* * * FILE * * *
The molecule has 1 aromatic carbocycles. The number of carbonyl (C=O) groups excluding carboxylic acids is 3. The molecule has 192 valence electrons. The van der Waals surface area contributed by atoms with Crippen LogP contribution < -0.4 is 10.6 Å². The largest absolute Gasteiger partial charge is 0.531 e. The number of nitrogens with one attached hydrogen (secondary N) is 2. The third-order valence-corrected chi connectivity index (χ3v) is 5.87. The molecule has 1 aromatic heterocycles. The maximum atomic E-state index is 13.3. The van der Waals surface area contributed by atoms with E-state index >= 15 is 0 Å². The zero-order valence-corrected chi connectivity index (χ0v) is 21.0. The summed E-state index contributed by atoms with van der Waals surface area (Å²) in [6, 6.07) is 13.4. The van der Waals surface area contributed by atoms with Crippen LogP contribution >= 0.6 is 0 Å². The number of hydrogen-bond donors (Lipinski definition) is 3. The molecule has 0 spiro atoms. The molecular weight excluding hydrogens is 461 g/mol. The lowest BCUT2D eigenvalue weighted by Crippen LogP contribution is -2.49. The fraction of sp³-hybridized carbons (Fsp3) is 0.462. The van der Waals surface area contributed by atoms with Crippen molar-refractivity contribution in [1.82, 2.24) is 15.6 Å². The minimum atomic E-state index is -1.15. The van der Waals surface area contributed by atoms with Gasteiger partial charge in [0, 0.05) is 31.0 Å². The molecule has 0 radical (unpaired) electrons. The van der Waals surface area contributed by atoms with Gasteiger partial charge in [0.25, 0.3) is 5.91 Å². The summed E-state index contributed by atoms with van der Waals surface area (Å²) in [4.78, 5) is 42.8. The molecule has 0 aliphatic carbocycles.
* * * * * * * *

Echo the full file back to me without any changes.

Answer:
The molecule has 1 aromatic carbocycles. The number of carbonyl (C=O) groups excluding carboxylic acids is 3. The molecule has 192 valence electrons. The van der Waals surface area contributed by atoms with Crippen LogP contribution < -0.4 is 10.6 Å². The largest absolute Gasteiger partial charge is 0.531 e. The number of nitrogens with one attached hydrogen (secondary N) is 2. The third-order valence-corrected chi connectivity index (χ3v) is 5.87. The molecule has 1 aromatic heterocycles. The maximum atomic E-state index is 13.3. The van der Waals surface area contributed by atoms with E-state index >= 15 is 0 Å². The zero-order valence-corrected chi connectivity index (χ0v) is 21.0. The summed E-state index contributed by atoms with van der Waals surface area (Å²) in [6, 6.07) is 13.4. The van der Waals surface area contributed by atoms with Crippen LogP contribution >= 0.6 is 0 Å². The number of hydrogen-bond donors (Lipinski definition) is 3. The molecule has 0 spiro atoms. The molecular weight excluding hydrogens is 461 g/mol. The lowest BCUT2D eigenvalue weighted by Crippen LogP contribution is -2.49. The fraction of sp³-hybridized carbons (Fsp3) is 0.462. The van der Waals surface area contributed by atoms with Crippen molar-refractivity contribution in [1.82, 2.24) is 15.6 Å². The minimum atomic E-state index is -1.15. The van der Waals surface area contributed by atoms with Gasteiger partial charge in [0, 0.05) is 31.0 Å². The molecule has 0 radical (unpaired) electrons. The van der Waals surface area contributed by atoms with Gasteiger partial charge in [0.25, 0.3) is 5.91 Å². The summed E-state index contributed by atoms with van der Waals surface area (Å²) in [4.78, 5) is 42.8. The molecule has 0 aliphatic carbocycles.